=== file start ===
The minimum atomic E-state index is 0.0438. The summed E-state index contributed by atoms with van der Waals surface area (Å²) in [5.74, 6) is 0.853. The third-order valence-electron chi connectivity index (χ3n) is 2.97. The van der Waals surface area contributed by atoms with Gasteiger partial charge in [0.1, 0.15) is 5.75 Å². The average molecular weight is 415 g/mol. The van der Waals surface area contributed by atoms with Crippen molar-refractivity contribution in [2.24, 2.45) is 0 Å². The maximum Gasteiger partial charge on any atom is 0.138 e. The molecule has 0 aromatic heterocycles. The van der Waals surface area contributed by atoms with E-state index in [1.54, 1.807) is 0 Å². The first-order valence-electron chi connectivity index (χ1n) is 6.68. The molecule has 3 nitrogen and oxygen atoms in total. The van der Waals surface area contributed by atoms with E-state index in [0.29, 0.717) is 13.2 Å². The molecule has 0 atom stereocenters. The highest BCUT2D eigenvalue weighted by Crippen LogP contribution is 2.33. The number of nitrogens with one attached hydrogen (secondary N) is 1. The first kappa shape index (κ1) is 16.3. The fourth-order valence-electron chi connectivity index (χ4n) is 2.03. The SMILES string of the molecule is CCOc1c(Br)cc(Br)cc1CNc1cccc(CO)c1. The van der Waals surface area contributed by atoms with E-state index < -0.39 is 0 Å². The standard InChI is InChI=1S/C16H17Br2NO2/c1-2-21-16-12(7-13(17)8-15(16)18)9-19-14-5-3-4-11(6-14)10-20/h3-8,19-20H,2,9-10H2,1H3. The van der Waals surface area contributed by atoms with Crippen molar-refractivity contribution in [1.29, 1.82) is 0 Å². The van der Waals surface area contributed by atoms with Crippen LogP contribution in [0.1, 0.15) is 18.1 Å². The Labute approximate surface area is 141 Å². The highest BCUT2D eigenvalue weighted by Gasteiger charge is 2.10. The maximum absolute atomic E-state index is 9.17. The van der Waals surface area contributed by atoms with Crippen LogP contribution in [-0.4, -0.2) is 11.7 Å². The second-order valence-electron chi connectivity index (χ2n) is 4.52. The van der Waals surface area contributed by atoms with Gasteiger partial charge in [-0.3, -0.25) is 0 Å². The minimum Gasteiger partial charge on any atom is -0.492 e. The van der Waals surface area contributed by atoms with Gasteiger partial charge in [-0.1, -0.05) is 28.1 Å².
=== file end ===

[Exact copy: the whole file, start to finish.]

The minimum atomic E-state index is 0.0438. The summed E-state index contributed by atoms with van der Waals surface area (Å²) in [5.74, 6) is 0.853. The third-order valence-electron chi connectivity index (χ3n) is 2.97. The van der Waals surface area contributed by atoms with Gasteiger partial charge in [0.1, 0.15) is 5.75 Å². The average molecular weight is 415 g/mol. The van der Waals surface area contributed by atoms with Crippen molar-refractivity contribution in [2.24, 2.45) is 0 Å². The maximum Gasteiger partial charge on any atom is 0.138 e. The molecule has 0 aromatic heterocycles. The van der Waals surface area contributed by atoms with E-state index in [1.54, 1.807) is 0 Å². The first-order valence-electron chi connectivity index (χ1n) is 6.68. The molecule has 3 nitrogen and oxygen atoms in total. The van der Waals surface area contributed by atoms with E-state index in [0.29, 0.717) is 13.2 Å². The molecule has 0 atom stereocenters. The highest BCUT2D eigenvalue weighted by Crippen LogP contribution is 2.33. The number of nitrogens with one attached hydrogen (secondary N) is 1. The first kappa shape index (κ1) is 16.3. The fourth-order valence-electron chi connectivity index (χ4n) is 2.03. The SMILES string of the molecule is CCOc1c(Br)cc(Br)cc1CNc1cccc(CO)c1. The van der Waals surface area contributed by atoms with E-state index < -0.39 is 0 Å². The standard InChI is InChI=1S/C16H17Br2NO2/c1-2-21-16-12(7-13(17)8-15(16)18)9-19-14-5-3-4-11(6-14)10-20/h3-8,19-20H,2,9-10H2,1H3. The van der Waals surface area contributed by atoms with Crippen molar-refractivity contribution in [1.29, 1.82) is 0 Å². The van der Waals surface area contributed by atoms with Crippen LogP contribution in [0.1, 0.15) is 18.1 Å². The Labute approximate surface area is 141 Å². The highest BCUT2D eigenvalue weighted by Gasteiger charge is 2.10. The maximum absolute atomic E-state index is 9.17. The van der Waals surface area contributed by atoms with Crippen LogP contribution in [-0.4, -0.2) is 11.7 Å². The second-order valence-electron chi connectivity index (χ2n) is 4.52. The van der Waals surface area contributed by atoms with Gasteiger partial charge in [-0.3, -0.25) is 0 Å². The minimum Gasteiger partial charge on any atom is -0.492 e. The van der Waals surface area contributed by atoms with Gasteiger partial charge in [-0.1, -0.05) is 28.1 Å².